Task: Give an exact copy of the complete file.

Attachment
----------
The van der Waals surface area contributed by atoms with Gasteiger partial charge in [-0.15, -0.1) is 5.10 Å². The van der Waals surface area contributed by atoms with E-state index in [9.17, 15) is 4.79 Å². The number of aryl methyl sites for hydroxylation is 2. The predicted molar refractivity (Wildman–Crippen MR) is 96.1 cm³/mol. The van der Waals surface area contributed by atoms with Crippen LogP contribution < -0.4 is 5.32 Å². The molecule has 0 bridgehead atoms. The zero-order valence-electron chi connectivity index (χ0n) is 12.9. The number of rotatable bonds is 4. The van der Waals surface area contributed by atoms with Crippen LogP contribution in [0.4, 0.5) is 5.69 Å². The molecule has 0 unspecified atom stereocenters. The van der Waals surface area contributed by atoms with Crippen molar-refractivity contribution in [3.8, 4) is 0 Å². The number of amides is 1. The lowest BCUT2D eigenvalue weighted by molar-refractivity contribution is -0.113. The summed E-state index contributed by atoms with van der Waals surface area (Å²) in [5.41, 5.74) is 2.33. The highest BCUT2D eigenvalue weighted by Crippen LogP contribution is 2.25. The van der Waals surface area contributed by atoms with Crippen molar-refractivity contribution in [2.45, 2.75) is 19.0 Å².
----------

The van der Waals surface area contributed by atoms with Gasteiger partial charge in [-0.15, -0.1) is 5.10 Å². The van der Waals surface area contributed by atoms with E-state index in [9.17, 15) is 4.79 Å². The number of aryl methyl sites for hydroxylation is 2. The predicted molar refractivity (Wildman–Crippen MR) is 96.1 cm³/mol. The van der Waals surface area contributed by atoms with Crippen LogP contribution < -0.4 is 5.32 Å². The molecule has 0 bridgehead atoms. The zero-order valence-electron chi connectivity index (χ0n) is 12.9. The number of rotatable bonds is 4. The van der Waals surface area contributed by atoms with Crippen LogP contribution in [0.4, 0.5) is 5.69 Å². The molecule has 0 unspecified atom stereocenters. The van der Waals surface area contributed by atoms with Crippen molar-refractivity contribution in [3.8, 4) is 0 Å². The number of amides is 1. The lowest BCUT2D eigenvalue weighted by molar-refractivity contribution is -0.113. The summed E-state index contributed by atoms with van der Waals surface area (Å²) in [5.41, 5.74) is 2.33. The highest BCUT2D eigenvalue weighted by Crippen LogP contribution is 2.25. The van der Waals surface area contributed by atoms with Crippen molar-refractivity contribution in [2.45, 2.75) is 19.0 Å².